For each pair of supercomputer and Top500 list, the database stores that
computer's ranking in that list. (For example, the Sierra supercomputer was #2
on the June 2019 Top500 list, #3 on the June 2020 list, and #3 on the June 2021 list.)
Each list contains dozens of supercomputers.
- Some of the physical locations of supercomputers are universities, some are
national laboratories (research centers) and some are corporations. No location
can be more than one of those types of location at once.
A supercomputer site can be identified by its address (street, city, state,
and country). Each supercomputer site also has a name.
The database also stores university student populations (number of students)
and logos, and stores national laboratory funding agency names and annual budgets,
and stores corporation URLs and annual net incomes.
- Translate the following image into relations. Write the SQL statements
to create those relations. Write English explanations of anything in the ER
diagram that is not captured in your SQL. Assume all keys are data type 'integer' and
all other fields are data type 'date'.
(Let me know if the diagram is too small and you want a bigger version of it.)
- Suppose a database has the following three relations.
Museum (mid: integer, name: string, address: string, website: string)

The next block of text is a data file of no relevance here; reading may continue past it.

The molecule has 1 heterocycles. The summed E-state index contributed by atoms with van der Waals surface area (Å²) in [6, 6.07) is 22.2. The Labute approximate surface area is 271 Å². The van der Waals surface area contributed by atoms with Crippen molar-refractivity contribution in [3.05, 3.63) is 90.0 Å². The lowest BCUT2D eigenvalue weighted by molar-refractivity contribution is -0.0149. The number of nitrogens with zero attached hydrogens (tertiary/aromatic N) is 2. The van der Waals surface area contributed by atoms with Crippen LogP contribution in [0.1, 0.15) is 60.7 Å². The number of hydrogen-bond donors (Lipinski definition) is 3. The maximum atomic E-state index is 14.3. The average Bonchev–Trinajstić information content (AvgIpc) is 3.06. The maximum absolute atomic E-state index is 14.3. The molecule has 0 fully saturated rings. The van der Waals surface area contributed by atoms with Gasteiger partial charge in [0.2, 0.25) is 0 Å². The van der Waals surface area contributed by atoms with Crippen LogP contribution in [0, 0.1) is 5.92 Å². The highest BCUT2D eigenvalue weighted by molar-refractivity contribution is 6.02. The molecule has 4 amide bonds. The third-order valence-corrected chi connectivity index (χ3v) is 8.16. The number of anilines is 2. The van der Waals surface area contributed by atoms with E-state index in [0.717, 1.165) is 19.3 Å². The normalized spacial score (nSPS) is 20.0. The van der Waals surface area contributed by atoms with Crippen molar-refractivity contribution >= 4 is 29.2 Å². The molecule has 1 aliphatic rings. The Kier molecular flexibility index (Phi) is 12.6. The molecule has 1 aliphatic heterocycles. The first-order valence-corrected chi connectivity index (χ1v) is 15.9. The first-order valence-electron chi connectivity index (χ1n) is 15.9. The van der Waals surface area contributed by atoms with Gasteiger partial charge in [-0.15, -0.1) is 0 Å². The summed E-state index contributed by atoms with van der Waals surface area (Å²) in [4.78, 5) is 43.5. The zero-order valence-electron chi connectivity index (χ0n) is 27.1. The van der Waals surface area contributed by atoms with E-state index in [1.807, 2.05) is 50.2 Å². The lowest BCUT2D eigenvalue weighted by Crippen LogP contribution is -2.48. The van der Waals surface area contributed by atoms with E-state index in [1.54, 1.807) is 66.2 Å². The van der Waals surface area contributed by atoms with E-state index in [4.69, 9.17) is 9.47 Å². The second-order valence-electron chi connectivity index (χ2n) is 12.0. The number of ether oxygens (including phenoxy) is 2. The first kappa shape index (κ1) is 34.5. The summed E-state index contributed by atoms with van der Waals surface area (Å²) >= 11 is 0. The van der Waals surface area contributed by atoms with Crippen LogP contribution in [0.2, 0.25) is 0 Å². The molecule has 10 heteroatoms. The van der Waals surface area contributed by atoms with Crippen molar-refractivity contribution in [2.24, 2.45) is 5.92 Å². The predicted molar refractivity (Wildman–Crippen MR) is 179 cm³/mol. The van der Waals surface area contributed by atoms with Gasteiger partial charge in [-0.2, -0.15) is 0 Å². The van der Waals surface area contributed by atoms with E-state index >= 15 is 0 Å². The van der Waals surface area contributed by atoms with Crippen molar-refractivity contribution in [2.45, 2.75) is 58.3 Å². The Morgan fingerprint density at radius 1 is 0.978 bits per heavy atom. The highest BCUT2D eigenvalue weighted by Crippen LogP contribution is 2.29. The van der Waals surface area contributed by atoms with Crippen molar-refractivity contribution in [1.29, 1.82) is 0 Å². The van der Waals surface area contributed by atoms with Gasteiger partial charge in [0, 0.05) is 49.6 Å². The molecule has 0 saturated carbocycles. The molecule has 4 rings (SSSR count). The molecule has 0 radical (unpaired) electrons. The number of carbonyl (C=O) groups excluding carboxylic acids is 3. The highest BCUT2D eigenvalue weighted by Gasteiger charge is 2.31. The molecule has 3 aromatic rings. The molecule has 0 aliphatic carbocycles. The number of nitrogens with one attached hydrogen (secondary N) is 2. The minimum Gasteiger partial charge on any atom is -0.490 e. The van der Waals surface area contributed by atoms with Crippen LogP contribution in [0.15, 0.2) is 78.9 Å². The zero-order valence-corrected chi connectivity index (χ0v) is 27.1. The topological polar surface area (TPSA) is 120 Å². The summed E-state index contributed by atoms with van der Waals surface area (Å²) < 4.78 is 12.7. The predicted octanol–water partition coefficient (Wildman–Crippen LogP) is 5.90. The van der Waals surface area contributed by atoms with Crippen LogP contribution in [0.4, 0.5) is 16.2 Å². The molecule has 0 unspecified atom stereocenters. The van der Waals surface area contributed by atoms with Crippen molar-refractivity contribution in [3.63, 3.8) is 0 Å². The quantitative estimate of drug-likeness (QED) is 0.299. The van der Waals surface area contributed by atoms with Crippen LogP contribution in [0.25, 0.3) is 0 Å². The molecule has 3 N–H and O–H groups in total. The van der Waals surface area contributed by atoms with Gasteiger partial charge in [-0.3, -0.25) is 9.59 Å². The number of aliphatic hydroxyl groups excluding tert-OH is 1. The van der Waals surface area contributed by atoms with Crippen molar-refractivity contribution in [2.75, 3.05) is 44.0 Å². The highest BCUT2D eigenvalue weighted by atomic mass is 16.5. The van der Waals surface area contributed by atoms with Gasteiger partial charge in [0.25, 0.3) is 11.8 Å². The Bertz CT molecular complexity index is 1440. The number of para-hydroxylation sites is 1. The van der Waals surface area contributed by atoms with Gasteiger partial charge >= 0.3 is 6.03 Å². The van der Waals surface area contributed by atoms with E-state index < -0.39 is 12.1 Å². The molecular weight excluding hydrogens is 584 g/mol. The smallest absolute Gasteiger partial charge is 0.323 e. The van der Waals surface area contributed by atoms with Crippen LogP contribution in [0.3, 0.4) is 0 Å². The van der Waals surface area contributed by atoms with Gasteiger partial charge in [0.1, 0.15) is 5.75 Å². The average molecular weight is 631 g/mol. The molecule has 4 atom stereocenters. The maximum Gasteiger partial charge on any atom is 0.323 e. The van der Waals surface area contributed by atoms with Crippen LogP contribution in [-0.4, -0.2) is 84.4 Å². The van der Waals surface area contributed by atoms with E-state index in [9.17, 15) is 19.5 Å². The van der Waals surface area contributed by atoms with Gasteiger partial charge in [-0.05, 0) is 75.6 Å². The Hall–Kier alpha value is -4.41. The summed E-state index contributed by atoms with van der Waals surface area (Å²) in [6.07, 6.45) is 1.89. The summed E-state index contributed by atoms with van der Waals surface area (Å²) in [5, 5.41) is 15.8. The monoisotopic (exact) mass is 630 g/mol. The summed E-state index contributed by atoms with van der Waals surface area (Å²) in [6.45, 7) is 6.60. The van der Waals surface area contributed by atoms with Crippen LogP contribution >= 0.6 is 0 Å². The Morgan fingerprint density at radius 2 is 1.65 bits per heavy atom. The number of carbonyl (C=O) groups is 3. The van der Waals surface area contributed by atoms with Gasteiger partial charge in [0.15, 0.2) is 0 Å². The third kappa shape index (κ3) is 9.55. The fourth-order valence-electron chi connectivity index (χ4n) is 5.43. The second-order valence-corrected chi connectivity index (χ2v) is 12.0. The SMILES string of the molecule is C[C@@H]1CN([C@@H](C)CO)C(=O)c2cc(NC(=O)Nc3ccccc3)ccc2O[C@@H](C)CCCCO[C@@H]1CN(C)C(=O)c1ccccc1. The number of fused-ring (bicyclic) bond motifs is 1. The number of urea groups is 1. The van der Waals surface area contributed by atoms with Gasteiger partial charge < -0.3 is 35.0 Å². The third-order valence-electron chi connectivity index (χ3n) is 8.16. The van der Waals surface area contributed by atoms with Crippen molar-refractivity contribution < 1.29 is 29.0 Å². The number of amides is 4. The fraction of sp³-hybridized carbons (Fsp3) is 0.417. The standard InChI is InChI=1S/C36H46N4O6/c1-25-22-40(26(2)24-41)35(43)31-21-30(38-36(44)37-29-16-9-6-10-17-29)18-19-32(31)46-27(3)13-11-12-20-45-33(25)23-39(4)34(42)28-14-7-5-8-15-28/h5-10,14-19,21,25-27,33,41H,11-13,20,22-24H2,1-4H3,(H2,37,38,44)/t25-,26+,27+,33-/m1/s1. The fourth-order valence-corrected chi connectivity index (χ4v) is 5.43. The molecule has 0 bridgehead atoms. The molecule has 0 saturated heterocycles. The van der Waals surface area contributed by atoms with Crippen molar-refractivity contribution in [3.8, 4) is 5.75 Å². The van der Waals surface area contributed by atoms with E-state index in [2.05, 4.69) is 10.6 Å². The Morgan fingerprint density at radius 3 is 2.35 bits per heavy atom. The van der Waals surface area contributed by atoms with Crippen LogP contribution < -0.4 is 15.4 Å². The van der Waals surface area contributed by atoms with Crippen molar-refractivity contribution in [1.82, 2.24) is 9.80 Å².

Displays (museumID: integer, artID: integer, startDate: date)
ArtItem (aid: integer, title: string, weightPnd: integer, type: string)
ExhibitsIn (artID: integer, exhibitID: integer, insuranceCost: integer, deliveryDate: date, homeMuseum: integer)
Exhibition (eID: integer, title: string, startdate: date, enddate: date, specialFee: integer)
(The "bit" data type stores 0 or 1. False or true. Booleans.)
"museumID" in Displays is a foreign key referencing "mid" in Museum.
"exhibitID" in ExhibitsIn is a foreign key referencing "eid" in Exhibition.
"artID" in Displays and ExhibitsIn are foreign keys referencing "aid" in ArtItem. The
art item weights are measured in pounds.
You may assume simple boolean comparisons (<, >, ≠) work on dates.
If you are unfamiliar with art museums, they will frequently organize special
exhibitions. Museums will borrow art from other museums for a few months,
art that fits an exhibition theme, and charge a small extra fee for admission
to the exhibition. For examples, here
are some past Asian Art Museum of San Francisco exhibitions.
Art items must, of course, be insured appropriately before they leave their
home museum and are shipped
to the exhibition host museum, in case of loss or damage in transit.
Write the following queries in relational algebra.
- Find the exhibition titles and start dates for exhibitions that start after December 2021.
- Find the art item titles and weights for art items displayed in
a museum starting before January 1980.
- Find the art item identifiers and titles, and exhibition identifiers.
The art items are of type "painting" and must cost more than $5,000 to insure
for their participation in the exhibition.
- Find the names and web sites of museums that display an art item
titled "Rosetta Stone".
- Find the titles and start dates of exhibitions that exhibit an art item titled
"The Great Wave off Kanagawa" or an art item titled "Mask of Tutankhamun".
- Find the titles and start dates of exhibitions that exhibit an art item titled "Mona Lisa" and also an art item titled
"Mask of Tutankhamun".
(Such an exhibition would never occur. The insurance costs for shipping two such
valuable works of art would be astronomical.)